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New figures for autism prevalence amongst school-age children (2-17 years) in the United States were recently published in a report by the Centers for Disease Control (CDC). According to this new estimate, rates of autism amongst the nation’s school children have climbed to 1 in 50, up from an estimated 1 in 88 for 2012, an increase partly represented by a broadening of the definition of autism, as well as increase in the ability to detect it.
“More people than ever before are being diagnosed with an ASD. It is unclear how much of this increase is due to a broader definition of ASDs and better efforts in diagnosis. However, a true increase in the number of people with an ASD cannot be ruled out. We believe the increase in ASD diagnosis is likely due to a combination of these factors.” [CDC]
“The prevalence of parent-reported ASD among children aged 6–17 was 2.00% in 2011–2012, a significant increase from 2007 (1.16%). The magnitude of the increase was greatest for boys and for adolescents aged 14–17. Cohort analyses revealed consistent estimates of both the prevalence of parentreported ASD and autism severity ratings over time. Children who were first diagnosed in or after 2008 accounted for much of the observed prevalence increase among school-aged children (those aged 6–17). School-aged children diagnosed in or after 2008 were more likely to have milder ASD and less likely to have severe ASD than those diagnosed in or before 2007.” [CDC]
Obscured somewhat in the reporting of this data is whether or not autism itself is actually on the rise. According to the CDC, in 2000, autism rates for children were 1 in 150. Since then the nation has seen a frightening increase in the number of youth affected, and the impact on families and schools has been staggering.
The causes of ASD are still not clearly identified. More research is demonstrating that food quality may be an important issue, and things like high-fructose corn syrup growing highly suspect. The CDC cites several potential factors that may possibly contribute to this epidemic, including genetic, environmental and biological factors, while also mentioning the controversy over childhood vaccines.
The case against vaccines continues to grow and is clearly worthy of more direct attention than the CDC seems to be giving it. All the while, more and more parents and activists are challenging an ever-increasing schedule of childhood vaccines, and public awareness of this issue continues to rise.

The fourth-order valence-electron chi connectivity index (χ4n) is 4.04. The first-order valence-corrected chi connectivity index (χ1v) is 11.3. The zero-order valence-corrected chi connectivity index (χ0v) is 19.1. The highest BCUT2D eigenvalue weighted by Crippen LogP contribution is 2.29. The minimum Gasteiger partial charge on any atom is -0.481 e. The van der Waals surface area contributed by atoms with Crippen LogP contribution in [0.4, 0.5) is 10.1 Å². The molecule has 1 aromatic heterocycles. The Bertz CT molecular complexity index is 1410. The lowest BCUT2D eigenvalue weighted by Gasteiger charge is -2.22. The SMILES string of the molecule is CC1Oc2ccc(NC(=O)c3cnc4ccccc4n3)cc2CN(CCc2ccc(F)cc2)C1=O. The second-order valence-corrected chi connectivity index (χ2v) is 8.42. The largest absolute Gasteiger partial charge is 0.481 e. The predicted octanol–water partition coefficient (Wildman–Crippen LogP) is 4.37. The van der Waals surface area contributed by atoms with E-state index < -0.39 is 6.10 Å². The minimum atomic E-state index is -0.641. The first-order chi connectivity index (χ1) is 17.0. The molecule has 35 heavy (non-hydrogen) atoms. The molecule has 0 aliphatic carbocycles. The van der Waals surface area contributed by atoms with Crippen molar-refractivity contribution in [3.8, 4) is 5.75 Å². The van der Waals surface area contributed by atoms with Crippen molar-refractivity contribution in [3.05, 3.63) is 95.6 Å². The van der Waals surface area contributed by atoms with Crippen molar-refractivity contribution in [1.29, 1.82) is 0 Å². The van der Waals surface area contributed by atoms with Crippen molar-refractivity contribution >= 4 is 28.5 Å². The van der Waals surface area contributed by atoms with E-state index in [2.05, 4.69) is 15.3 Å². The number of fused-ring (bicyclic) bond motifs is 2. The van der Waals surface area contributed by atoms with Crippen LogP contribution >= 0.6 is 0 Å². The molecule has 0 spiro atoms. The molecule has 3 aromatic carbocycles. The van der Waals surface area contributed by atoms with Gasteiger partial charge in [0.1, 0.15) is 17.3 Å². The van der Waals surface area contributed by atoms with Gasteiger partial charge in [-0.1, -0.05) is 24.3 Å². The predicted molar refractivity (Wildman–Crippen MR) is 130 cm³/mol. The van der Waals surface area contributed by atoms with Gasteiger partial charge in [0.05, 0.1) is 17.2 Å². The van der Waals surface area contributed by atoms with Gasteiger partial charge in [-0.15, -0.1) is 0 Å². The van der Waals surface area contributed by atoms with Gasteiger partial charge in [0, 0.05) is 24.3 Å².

Most people have their minds made up on this topic regardless of which evidence is presented so I will present an older link that provides some supporting evidence that vaccines do in fact cause autism. I am not here to try and change anyone's minds today, I just want to point out the high rate of autism within children and highlight some of the possible causes for the obviously increasing rate.
IN recent years, scientists have made extraordinary advances in understanding the causes of autism, now estimated to afflict 1 in 88 children. But remarkably little of this understanding has percolated into popular awareness, which often remains fixated on vaccines.
So here’s the short of it: At least a subset of autism — perhaps one-third, and very likely more — looks like a type of inflammatory disease. And it begins in the womb.
In medicine, the hygiene hypothesis states that a lack of early childhood exposure to infectious agents, symbiotic microorganisms (e.g., gut flora or probiotics), and parasites increases susceptibility to allergic diseases by suppressing natural development of the immune system. It is hypothesized that the TH1 polarized response is not induced early in life leaving the body more susceptible to developing TH2 induced disease. The rise of autoimmune diseases and acute lymphoblastic leukemia in young people in the developed world has also been linked to the hygiene hypothesis.
There is some evidence that autism may be caused by an immune disease; One publication speculated that the lack of early childhood exposure could be a cause of autism.
Originally posted by solizer
I have a little bit of aspergers and honestly i kinda of like it. Seriously, but the only problem is that people that follow the masses and that cannot think for themselves and follow the NORM think its weird. Helps me be more independent honestly. I heard on a podcast that autism might be a form of brain evolution. Especially how a lot of kids these days are idiot savants. Something to think about.